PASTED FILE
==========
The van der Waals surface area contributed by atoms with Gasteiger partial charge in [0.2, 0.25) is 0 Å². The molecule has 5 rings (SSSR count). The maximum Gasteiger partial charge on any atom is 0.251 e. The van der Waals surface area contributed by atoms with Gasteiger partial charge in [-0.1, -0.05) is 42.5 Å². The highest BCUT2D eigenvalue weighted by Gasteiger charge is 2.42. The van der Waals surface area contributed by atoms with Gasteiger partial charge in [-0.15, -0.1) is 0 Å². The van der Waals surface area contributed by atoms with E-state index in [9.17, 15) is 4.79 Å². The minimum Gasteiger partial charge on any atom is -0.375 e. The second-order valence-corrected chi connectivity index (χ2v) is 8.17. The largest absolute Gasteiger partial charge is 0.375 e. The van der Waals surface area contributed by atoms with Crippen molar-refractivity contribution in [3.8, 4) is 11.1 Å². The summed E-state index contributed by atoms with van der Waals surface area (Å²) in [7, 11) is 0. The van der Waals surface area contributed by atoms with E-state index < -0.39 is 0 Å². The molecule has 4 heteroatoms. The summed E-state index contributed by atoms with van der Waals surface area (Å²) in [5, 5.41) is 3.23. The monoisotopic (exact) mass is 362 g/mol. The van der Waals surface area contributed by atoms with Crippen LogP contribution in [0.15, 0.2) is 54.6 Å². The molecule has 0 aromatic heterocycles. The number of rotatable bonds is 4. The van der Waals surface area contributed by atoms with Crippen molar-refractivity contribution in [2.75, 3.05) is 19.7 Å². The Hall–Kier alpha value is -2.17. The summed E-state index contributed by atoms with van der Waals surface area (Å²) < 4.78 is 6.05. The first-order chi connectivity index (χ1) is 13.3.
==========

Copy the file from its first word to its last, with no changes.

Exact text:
The van der Waals surface area contributed by atoms with Gasteiger partial charge in [0.2, 0.25) is 0 Å². The molecule has 5 rings (SSSR count). The maximum Gasteiger partial charge on any atom is 0.251 e. The van der Waals surface area contributed by atoms with Gasteiger partial charge in [-0.1, -0.05) is 42.5 Å². The highest BCUT2D eigenvalue weighted by Gasteiger charge is 2.42. The van der Waals surface area contributed by atoms with Gasteiger partial charge in [-0.15, -0.1) is 0 Å². The van der Waals surface area contributed by atoms with E-state index in [9.17, 15) is 4.79 Å². The minimum Gasteiger partial charge on any atom is -0.375 e. The second-order valence-corrected chi connectivity index (χ2v) is 8.17. The largest absolute Gasteiger partial charge is 0.375 e. The van der Waals surface area contributed by atoms with Crippen molar-refractivity contribution in [3.8, 4) is 11.1 Å². The summed E-state index contributed by atoms with van der Waals surface area (Å²) in [7, 11) is 0. The van der Waals surface area contributed by atoms with E-state index < -0.39 is 0 Å². The molecule has 4 heteroatoms. The summed E-state index contributed by atoms with van der Waals surface area (Å²) in [5, 5.41) is 3.23. The monoisotopic (exact) mass is 362 g/mol. The van der Waals surface area contributed by atoms with Crippen LogP contribution in [0.15, 0.2) is 54.6 Å². The molecule has 0 aromatic heterocycles. The number of rotatable bonds is 4. The van der Waals surface area contributed by atoms with Crippen molar-refractivity contribution in [2.75, 3.05) is 19.7 Å². The Hall–Kier alpha value is -2.17. The summed E-state index contributed by atoms with van der Waals surface area (Å²) < 4.78 is 6.05. The first-order chi connectivity index (χ1) is 13.3.